We Answer Your Hammertoe Surgery Questions

Some people are born with a type of foot that predisposes them to claw and hammer toes. Those who have flat feet, high-arched feet or flexible feet are more prone to develop these foot problems. Other causes include tendon imbalance, excessively long toes, rheumatoid arthritis, injury, and neuromuscular diseases. Overtime, the mechanics of their foot and shoes increase deformities. Women tend to be affected more due to the types of shoes they wear.

 

What is Hammertoe?

Hammertoe is a foot condition that results in the toe being bent upwards in the middle portion of the joint, making it somewhat look like a hammer. It can be either flexible or stiff, and it can result in significant pain. In some cases, it can even have a substantial effect on one’s quality of life.

 

What are the Signs I Need Hammertoe Surgery?

Many people want to avoid hammertoe surgery at all costs. Some try changing or stretching their shoes in order to find relief, while some wear padding around the affected area. However, if you try these quick-fixes and other treatments and still have pain or cannot wear footwear without significant discomfort, then you just might be the perfect candidate for hammertoe surgery.

 

What are Instances I Should Avoid Surgery?

If you have multiple foot problems, then you may want to hold off on hammertoe surgery until the other foot issues are rectified. You should also avoid having a procedure performed if you have poor circulation, a serious illness, or any sort of infection. Before any kind of surgery, you will need to have a detailed discussion with your podiatrist about all treatment options available to you.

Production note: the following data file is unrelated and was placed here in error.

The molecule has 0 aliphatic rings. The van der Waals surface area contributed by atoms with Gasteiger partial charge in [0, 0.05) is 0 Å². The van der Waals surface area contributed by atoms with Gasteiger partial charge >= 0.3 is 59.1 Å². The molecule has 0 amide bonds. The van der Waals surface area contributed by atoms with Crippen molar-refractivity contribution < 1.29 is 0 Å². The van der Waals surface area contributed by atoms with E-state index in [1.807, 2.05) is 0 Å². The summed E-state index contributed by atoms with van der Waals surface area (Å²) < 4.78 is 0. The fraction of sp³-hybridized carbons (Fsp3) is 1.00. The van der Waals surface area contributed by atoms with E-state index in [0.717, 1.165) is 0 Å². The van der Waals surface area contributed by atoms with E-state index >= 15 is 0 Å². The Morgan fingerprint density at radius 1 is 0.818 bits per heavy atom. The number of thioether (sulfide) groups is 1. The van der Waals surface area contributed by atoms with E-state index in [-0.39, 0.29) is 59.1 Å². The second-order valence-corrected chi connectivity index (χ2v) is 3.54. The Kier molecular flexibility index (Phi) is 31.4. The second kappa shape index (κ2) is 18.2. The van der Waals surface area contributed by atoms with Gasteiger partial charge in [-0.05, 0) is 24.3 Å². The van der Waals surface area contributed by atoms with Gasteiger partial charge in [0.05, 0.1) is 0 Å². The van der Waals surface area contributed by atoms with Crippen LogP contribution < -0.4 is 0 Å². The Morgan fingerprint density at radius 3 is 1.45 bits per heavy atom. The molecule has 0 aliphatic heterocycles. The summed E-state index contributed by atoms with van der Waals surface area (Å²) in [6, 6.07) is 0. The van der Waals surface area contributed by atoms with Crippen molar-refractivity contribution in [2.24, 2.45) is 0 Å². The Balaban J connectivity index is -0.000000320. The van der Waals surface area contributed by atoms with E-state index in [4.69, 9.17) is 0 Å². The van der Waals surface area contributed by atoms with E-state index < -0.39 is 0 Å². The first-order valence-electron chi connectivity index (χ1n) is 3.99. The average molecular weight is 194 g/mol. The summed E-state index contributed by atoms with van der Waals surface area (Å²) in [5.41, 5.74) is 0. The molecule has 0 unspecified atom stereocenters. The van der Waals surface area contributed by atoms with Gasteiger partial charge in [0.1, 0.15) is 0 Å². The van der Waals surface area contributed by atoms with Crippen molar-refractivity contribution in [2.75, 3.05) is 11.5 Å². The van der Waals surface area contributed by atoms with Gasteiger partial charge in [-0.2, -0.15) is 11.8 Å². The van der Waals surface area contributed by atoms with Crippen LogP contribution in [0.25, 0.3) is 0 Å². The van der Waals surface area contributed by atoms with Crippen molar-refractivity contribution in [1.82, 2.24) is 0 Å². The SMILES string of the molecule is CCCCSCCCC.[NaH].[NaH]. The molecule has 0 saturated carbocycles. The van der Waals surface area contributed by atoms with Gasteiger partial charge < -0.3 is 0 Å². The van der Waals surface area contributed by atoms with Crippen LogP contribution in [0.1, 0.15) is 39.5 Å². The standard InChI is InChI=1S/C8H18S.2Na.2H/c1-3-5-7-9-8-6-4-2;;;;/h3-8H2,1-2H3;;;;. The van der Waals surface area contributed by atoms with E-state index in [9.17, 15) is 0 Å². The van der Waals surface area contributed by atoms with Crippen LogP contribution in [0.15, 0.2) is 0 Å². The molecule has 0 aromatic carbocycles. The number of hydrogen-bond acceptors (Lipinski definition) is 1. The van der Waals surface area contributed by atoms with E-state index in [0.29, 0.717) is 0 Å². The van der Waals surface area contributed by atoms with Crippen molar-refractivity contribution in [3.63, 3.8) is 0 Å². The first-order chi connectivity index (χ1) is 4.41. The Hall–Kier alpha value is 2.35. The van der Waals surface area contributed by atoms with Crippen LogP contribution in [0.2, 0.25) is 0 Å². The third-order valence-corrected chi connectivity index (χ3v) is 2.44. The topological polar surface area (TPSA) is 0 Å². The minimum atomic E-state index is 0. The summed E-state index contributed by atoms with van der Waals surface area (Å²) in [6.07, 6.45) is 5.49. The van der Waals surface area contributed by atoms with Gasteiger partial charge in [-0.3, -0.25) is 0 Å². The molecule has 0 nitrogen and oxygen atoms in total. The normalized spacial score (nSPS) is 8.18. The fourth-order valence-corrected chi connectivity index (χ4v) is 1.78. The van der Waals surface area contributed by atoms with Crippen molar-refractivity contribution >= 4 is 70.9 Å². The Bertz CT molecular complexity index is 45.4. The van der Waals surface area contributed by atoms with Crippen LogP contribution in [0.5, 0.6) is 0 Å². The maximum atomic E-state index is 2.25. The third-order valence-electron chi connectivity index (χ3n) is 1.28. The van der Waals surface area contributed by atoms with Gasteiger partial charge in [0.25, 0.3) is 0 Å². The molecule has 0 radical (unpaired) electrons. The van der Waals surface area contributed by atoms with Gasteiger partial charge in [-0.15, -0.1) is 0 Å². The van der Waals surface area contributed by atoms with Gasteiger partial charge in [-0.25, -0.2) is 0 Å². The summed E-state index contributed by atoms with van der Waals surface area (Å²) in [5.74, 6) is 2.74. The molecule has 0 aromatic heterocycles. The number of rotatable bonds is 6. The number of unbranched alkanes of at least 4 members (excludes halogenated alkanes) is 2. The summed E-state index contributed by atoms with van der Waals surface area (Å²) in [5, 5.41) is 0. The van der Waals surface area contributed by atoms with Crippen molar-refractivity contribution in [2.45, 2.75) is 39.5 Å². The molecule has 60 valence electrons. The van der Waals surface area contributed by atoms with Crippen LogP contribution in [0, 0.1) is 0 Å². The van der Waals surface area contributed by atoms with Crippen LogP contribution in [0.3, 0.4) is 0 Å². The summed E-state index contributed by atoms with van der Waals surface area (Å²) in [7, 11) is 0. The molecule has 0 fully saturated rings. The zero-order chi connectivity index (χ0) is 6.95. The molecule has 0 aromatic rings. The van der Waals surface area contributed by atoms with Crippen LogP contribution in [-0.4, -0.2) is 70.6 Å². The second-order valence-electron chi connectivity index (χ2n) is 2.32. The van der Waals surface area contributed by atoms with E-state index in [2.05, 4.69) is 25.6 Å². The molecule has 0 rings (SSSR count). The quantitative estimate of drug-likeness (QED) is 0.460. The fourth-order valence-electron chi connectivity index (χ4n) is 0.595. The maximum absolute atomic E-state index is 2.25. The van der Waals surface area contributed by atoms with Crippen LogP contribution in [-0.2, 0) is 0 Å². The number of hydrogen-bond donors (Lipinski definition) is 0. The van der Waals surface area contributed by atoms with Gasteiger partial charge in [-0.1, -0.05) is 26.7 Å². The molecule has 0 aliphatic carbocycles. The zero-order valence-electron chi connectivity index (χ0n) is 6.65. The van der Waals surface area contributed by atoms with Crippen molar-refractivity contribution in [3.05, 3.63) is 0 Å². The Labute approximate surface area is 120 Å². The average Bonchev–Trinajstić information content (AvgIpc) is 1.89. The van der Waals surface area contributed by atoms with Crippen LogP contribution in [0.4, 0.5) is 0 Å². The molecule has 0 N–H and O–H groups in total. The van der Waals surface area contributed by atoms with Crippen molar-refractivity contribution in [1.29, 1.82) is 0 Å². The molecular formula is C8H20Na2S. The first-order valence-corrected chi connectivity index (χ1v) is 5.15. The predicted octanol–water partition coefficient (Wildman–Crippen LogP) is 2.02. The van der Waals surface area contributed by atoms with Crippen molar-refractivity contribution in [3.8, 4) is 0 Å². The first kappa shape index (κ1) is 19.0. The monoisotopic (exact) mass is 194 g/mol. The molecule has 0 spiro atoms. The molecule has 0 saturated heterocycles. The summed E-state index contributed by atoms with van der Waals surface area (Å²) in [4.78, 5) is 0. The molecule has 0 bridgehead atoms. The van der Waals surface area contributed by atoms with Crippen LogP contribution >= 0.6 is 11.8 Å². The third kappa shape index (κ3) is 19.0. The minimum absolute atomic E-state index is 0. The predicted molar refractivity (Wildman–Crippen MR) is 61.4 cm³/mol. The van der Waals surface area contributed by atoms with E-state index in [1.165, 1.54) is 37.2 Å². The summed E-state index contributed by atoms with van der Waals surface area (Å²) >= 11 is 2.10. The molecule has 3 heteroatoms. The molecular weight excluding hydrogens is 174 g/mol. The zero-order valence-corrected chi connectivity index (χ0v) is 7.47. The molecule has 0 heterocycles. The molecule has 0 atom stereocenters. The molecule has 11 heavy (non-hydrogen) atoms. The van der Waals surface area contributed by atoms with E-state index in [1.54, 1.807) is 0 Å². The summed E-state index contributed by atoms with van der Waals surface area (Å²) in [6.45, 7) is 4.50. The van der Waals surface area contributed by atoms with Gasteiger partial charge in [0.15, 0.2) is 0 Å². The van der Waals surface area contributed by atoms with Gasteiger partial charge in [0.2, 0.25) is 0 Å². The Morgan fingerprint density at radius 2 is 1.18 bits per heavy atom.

What Happens After Surgery?

Following a hammertoe surgery, most people are required to wear special shoes for a little while in order for them to be able to walk. The length of time it will take to recover from this surgery will depend on the extent of the surgery. For the first weeks, you will most likely be required to rest for quite a bit. The affected foot must be kept elevated above your heart to reduce pain and swelling. The stitches usually come out two weeks later. 

 

If you have more questions on hammertoe surgery, it is best to confer with Sheldon H. Nadal, D.P.M. He will not only discuss hammertoe surgery thoroughly, but he will also explain all available treatment options that are best for your case.